Assessing Lower Extremity Injury Risk in a Mid-Atlantic Drum Corps Using the Weight Bearing Lunge Test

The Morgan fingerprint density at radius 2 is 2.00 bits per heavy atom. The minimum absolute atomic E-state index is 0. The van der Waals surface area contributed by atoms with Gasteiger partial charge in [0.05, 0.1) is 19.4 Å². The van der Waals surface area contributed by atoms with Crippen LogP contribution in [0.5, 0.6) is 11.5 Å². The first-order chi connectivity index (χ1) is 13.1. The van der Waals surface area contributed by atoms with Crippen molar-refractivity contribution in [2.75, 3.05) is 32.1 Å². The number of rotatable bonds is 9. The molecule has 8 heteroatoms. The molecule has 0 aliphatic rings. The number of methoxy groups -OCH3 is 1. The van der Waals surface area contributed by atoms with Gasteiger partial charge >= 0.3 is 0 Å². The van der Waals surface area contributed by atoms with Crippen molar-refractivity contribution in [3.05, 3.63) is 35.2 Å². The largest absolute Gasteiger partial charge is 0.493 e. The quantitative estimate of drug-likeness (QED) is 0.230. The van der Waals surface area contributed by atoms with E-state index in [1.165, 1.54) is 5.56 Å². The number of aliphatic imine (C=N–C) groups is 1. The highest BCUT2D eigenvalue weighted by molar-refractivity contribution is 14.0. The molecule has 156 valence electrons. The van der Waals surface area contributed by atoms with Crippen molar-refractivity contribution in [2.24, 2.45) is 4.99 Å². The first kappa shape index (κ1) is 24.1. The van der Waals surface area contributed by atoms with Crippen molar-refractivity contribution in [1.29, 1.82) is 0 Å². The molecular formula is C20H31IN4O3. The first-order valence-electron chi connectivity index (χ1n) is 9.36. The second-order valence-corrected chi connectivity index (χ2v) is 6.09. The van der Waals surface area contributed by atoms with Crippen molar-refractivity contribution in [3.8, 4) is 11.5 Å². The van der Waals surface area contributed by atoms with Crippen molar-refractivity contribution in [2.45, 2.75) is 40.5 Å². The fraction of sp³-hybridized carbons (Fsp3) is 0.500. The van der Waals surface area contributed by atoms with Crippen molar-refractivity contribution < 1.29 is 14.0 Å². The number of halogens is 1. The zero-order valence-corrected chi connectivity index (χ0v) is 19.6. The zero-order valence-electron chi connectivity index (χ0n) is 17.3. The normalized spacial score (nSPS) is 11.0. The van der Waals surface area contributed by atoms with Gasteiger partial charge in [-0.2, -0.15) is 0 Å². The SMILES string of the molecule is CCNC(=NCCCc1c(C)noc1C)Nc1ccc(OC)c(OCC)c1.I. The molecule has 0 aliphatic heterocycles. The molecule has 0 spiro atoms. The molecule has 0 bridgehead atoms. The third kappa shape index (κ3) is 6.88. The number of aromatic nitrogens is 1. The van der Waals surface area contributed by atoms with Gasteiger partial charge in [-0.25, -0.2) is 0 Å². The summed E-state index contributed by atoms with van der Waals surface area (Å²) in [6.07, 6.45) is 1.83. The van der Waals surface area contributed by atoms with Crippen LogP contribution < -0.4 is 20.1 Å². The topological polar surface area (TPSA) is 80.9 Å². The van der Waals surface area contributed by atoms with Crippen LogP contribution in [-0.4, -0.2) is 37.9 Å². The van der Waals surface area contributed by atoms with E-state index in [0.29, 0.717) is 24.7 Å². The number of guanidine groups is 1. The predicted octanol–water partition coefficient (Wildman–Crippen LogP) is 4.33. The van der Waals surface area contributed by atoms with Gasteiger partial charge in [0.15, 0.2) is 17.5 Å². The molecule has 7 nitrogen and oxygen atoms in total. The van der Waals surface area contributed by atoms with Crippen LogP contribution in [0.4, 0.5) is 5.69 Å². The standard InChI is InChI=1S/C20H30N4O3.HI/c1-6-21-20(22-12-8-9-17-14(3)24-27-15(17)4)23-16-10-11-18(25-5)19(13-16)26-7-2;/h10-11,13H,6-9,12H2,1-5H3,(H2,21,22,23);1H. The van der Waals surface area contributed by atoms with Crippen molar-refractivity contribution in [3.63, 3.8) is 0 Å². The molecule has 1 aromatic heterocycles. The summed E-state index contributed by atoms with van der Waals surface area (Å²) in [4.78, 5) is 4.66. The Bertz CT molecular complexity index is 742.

With athletic training’s expansion into non-traditional settings it is important to assess if screening tools can provide value in range of settings. Currently, there is a dearth of information regarding specific models for injury risk assessment in Drum Corps patients. The Weight Bearing Lunge Test (WBLT) has been used to evaluate those at risk for suffering a lower extremity injury (LEI) in a traditional athletic population. This practice based research is an attempt to apply current evidence of injury risk assessment in the traditional settings to performing arts. The purpose of our investigation was to determine the effect of WBLT motion on LEI in Drum Corps. All participating Drum Corps members were measured using the WBLT during the preseason screening process. Injury record keeping was completed through electronic medical records (EMR) and all LEI were recorded over two consecutive, 85 day seasons. The average of the maximal distance in centimeters of the great toe from the wall indicated the WBLT Average (WBLTAv). WBLT Asymmetry (WBLTAsy) was the absolute difference between limbs. T-tests were used to determine if there was a significant difference between those who sustained a LEI (Injured) and those who did not (Uninjured) for WBLTAv and WBLTAsy. For dependent measures associated with significant group differences, receiver operator characteristic curves (ROC) were performed to examine injury risk using area under the curve (AUC). Lastly, cut-off scores that produced the maximal values of sensitivity and specificity were identified. Alpha level was set a priori at p<0.05. Drum Corps patients with lower WBLTAv (<11.47cm) or higher WBLTAsy (>0.75cm) measures were more likely to sustain a LEI during a competitive drum corps season. This data demonstrates that the WBLT could be viable as a screening tool in the marching arts and provides initial cut-off values.
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